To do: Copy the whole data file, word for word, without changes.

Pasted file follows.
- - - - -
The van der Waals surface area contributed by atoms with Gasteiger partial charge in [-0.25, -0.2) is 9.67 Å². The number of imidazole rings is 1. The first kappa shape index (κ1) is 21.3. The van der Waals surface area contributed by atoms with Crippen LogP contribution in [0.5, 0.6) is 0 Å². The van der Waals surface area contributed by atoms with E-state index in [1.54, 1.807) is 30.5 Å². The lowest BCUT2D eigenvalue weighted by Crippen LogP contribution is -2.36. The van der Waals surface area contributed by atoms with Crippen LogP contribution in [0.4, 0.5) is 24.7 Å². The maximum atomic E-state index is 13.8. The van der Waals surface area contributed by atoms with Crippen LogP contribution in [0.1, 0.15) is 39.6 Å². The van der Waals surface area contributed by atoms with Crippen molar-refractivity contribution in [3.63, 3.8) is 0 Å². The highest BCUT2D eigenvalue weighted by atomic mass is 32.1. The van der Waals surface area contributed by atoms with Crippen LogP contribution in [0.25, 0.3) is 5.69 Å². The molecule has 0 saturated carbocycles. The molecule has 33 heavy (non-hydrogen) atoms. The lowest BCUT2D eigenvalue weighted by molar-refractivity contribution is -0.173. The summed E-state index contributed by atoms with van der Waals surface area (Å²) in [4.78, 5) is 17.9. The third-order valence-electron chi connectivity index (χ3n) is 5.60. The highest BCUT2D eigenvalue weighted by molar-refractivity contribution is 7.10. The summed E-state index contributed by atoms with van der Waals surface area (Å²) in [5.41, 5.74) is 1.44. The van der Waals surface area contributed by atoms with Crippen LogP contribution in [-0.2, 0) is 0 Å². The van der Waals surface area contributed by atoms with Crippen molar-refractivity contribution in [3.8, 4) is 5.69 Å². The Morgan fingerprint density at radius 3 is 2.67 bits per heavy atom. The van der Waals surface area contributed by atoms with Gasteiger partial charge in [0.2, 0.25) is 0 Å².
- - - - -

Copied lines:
The van der Waals surface area contributed by atoms with Gasteiger partial charge in [-0.25, -0.2) is 9.67 Å². The number of imidazole rings is 1. The first kappa shape index (κ1) is 21.3. The van der Waals surface area contributed by atoms with Crippen LogP contribution in [0.5, 0.6) is 0 Å². The van der Waals surface area contributed by atoms with E-state index in [1.54, 1.807) is 30.5 Å². The lowest BCUT2D eigenvalue weighted by Crippen LogP contribution is -2.36. The van der Waals surface area contributed by atoms with Crippen LogP contribution in [0.4, 0.5) is 24.7 Å². The maximum atomic E-state index is 13.8. The van der Waals surface area contributed by atoms with Crippen LogP contribution in [0.1, 0.15) is 39.6 Å². The van der Waals surface area contributed by atoms with Crippen molar-refractivity contribution in [3.63, 3.8) is 0 Å². The highest BCUT2D eigenvalue weighted by atomic mass is 32.1. The van der Waals surface area contributed by atoms with Crippen LogP contribution in [0.25, 0.3) is 5.69 Å². The molecule has 0 saturated carbocycles. The molecule has 33 heavy (non-hydrogen) atoms. The lowest BCUT2D eigenvalue weighted by molar-refractivity contribution is -0.173. The summed E-state index contributed by atoms with van der Waals surface area (Å²) in [4.78, 5) is 17.9. The third-order valence-electron chi connectivity index (χ3n) is 5.60. The highest BCUT2D eigenvalue weighted by molar-refractivity contribution is 7.10. The summed E-state index contributed by atoms with van der Waals surface area (Å²) in [5.41, 5.74) is 1.44. The van der Waals surface area contributed by atoms with Crippen LogP contribution in [-0.2, 0) is 0 Å². The van der Waals surface area contributed by atoms with Crippen molar-refractivity contribution in [3.8, 4) is 5.69 Å². The Morgan fingerprint density at radius 3 is 2.67 bits per heavy atom. The van der Waals surface area contributed by atoms with Gasteiger partial charge in [0.2, 0.25) is 0 Å².